The spread of the Zika virus was accelerated by climate change and El Nino. “There’s a window of temperature that’s ideal, and when you look at 2015, the numbers were in the right range,” said Cyril Caminade, research associate and author of the study. Mosquito-borne diseases are extremely sensitive to changes in climate.
California’s coniferous forests are struggling to recover after major fires. These “high-severity” blazes are incinerating conifer seeds, leading to little natural regeneration. In total, 10 of the 14 burned areas studied did not meet the threshold for natural regeneration, meaning they’ll need to be seeded by the Forest Service.
Dolphins conditioned to humans risk death. Researchers tracked 1,142 bottlenose dolphins between 1993 and 2014. Dolphins that patrolled, scavenged and begged for food near humans were more likely to perish from accidents involving boats and fishing lines. “This is alarming, as conditioning could lead to a decrease in survival, which could have population-level consequences,” the report said.
Ring-tailed lemurs are headed toward extinction. Hunting, trapping and deforestation by sapphire hunters are to blame. Lemurs are the most threatened vertebrates on Earth, but ring-tailed lemurs were once thought to be the heartiest of the bunch. But now there are less than 2,500 individuals remaining, mostly in small populations.
Palm-oil expansion into Africa is threatening the world’s great apes. The report concluded that the palm-oil industry will have to engage in conservation efforts to prevent Africa’s gorillas, bonobos and chimpanzees from going the way of the Sumatran orangutan. To start, the authors recommend implementing “no-go” zones — areas that should be left alone because they support thriving populations of apes.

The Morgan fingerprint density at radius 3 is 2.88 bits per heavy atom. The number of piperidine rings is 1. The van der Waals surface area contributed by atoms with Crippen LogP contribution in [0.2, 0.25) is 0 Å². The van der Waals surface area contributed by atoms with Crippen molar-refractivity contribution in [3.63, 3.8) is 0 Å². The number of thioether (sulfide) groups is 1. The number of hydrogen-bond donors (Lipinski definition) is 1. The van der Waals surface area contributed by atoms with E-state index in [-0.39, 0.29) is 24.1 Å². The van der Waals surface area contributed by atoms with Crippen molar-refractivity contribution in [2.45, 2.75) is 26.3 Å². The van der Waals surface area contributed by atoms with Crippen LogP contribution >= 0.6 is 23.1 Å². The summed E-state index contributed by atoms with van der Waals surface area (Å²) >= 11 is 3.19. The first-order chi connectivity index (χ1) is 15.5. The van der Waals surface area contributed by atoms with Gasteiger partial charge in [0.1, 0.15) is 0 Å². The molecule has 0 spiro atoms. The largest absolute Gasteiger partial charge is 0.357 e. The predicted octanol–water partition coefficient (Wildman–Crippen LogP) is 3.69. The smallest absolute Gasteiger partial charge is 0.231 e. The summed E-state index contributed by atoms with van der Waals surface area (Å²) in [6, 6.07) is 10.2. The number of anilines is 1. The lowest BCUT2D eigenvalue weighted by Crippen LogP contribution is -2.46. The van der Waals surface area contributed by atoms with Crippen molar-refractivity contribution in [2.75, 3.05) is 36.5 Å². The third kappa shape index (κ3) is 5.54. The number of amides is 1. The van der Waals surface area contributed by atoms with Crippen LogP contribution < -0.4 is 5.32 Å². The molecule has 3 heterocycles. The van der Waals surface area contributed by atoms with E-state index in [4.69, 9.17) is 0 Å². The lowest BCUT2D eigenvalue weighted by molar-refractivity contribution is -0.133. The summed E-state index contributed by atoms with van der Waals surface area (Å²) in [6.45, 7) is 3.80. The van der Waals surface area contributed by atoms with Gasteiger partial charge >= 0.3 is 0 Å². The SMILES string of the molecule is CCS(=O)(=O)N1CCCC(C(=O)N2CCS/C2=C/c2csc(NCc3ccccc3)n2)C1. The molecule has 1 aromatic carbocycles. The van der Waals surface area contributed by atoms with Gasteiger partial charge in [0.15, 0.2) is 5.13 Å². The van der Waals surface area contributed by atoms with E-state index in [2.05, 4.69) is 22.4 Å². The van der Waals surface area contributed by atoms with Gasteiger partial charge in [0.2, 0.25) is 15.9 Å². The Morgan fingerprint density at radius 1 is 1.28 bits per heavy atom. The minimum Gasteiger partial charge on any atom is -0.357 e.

Archaeologists at Washington State University are looking deep into history to find solutions to climate change. By using computers models to link ancient climate and archaeological data, researchers are able to identify disease- and drought-tolerant crops, for example. “For every environmental calamity you can think of, there was very likely some society in human history that had to deal with it,” said Kohler, emeritus professor of anthropology at WSU. “Computational modeling gives us an unprecedented ability to identify what worked for these people and what didn’t.”
The Galapagos Islands developed their unique ecology approximately 1.6 million years ago. Researchers arrived at this conclusion by calculating the age of one particular part of the archipelago responsible for the islands’ famous biodiversity.
A whopping 22 million pounds of plastics enter the Great Lakes every year. This includes pollution from both the U.S. and Canda. Lake Michigan alone accumulates the equivalent of 100 Olympic-sized swimming pools worth of plastic pollution every year. “This study is the first picture of the true scale of plastic pollution in the Great Lakes,” said Matthew Hoffman, an assistant professor in RIT’s School of Mathematical Sciences who used computer simulations to create the data.
Another dust bowl would pretty much destroy U.S. agriculture. Despite advances in technology and growing practices, America’s bread basket is no less susceptible to extreme drought. “We expected to find the system much more resilient because 30 percent of production is now irrigated in the United States, and because we’ve abandoned corn production in more severely drought-stricken places such as Oklahoma and west Texas,” said researcher Joshua Elliot. “But we found the opposite: The system was just as sensitive to drought and heat as it was in the 1930s.”